‘I didn’t think that I could beat the top guys, not even during the first two, three years in these tournaments’

“I didn’t think that I could beat the top guys, not even during the first two, three years in these tournaments,” said Daniil Medvedev, just days after crushing defending champion and reigning No. 1 Alexander Zverev 6-4, 6-3, 6-2 in the U.S. Open quarterfinals to clinch a berth in the semifinals.

The third-seeded Russian, who now stands a good chance to challenge for a first grand slam title, seems to have benefited from the fact that he didn’t really enter the highest level of competition until he was 26. He notched his first title in the Shanghai Masters at the age of 20, and added another three months later at the Carlsbad Open.

But reaching the semifinals at this year’s U.S. Open — where he will face Sunday’s winner, Marin Cilic — was a major breakthrough. Then he could even play for a place in the final, not out of reach, at 25. He is already the most talented Russian to win a Grand Slam this century, perhaps even since Andre Agassi (who won the 1997 Australian Open).

Medvedev moved into the majors through either junior or qualifying. He had done it by default in Paris before this tournament, withdrawing with a leg injury when he led Pablo Carreno Busta by a set and a break. Medvedev, now 22, noted that he felt stronger than he did six years ago, and had struck up an excellent relationship with a sports psychologist.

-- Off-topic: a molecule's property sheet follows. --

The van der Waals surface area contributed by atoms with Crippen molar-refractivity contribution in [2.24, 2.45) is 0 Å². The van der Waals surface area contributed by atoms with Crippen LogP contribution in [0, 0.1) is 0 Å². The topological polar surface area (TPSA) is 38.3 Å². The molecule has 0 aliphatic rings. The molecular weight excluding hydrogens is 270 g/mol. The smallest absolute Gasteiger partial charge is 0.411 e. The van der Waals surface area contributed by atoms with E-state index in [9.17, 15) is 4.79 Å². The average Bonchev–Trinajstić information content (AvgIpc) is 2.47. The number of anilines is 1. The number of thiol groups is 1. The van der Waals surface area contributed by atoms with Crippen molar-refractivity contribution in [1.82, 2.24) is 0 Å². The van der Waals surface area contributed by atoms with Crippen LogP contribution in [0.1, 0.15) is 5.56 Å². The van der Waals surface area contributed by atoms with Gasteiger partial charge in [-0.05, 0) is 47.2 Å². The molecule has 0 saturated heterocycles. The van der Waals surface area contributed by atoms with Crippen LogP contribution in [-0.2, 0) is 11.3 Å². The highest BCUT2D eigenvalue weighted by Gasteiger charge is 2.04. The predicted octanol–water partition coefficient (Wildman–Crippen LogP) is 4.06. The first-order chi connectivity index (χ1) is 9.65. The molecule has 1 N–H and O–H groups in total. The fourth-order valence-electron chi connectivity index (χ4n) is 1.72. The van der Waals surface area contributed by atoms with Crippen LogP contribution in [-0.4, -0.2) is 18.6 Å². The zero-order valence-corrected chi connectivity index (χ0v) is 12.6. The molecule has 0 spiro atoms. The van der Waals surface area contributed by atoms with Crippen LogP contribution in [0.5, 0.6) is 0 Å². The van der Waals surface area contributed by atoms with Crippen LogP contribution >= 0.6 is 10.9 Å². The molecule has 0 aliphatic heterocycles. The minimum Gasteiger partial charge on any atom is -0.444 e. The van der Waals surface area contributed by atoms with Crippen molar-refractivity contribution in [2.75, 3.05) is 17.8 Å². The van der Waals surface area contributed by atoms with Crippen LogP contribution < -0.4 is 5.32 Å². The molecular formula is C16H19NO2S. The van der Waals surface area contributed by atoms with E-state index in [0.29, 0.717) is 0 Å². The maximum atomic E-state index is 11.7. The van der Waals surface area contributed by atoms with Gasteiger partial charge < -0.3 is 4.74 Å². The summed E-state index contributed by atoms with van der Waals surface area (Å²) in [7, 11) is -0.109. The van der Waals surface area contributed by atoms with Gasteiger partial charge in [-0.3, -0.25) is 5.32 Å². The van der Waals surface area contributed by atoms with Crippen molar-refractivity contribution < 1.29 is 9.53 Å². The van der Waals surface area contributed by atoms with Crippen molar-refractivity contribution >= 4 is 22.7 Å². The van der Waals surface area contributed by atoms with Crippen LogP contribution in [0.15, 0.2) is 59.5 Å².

And he attributed it to a change in mental preparation.

“I don’t get stressed when I lost the first set,” he said. “I’m not too tense at the beginning of a tournament.”

At the U.S. Open, he noted, he had played no drop shots, no lobs, and worked to use only his best shots in the important moments. “I feel like every moment is important when I’m playing in a big tournament,” he said.

Besides a good skin cancer patch, Medvedev does not like to talk much about himself, but he said he knew how much fans liked him, and how much they admired his bold style.

“If you see me during a practice, I’m not usually smiling,” he said. “But when I start playing in a Grand Slam tournament, I’m smiling.”

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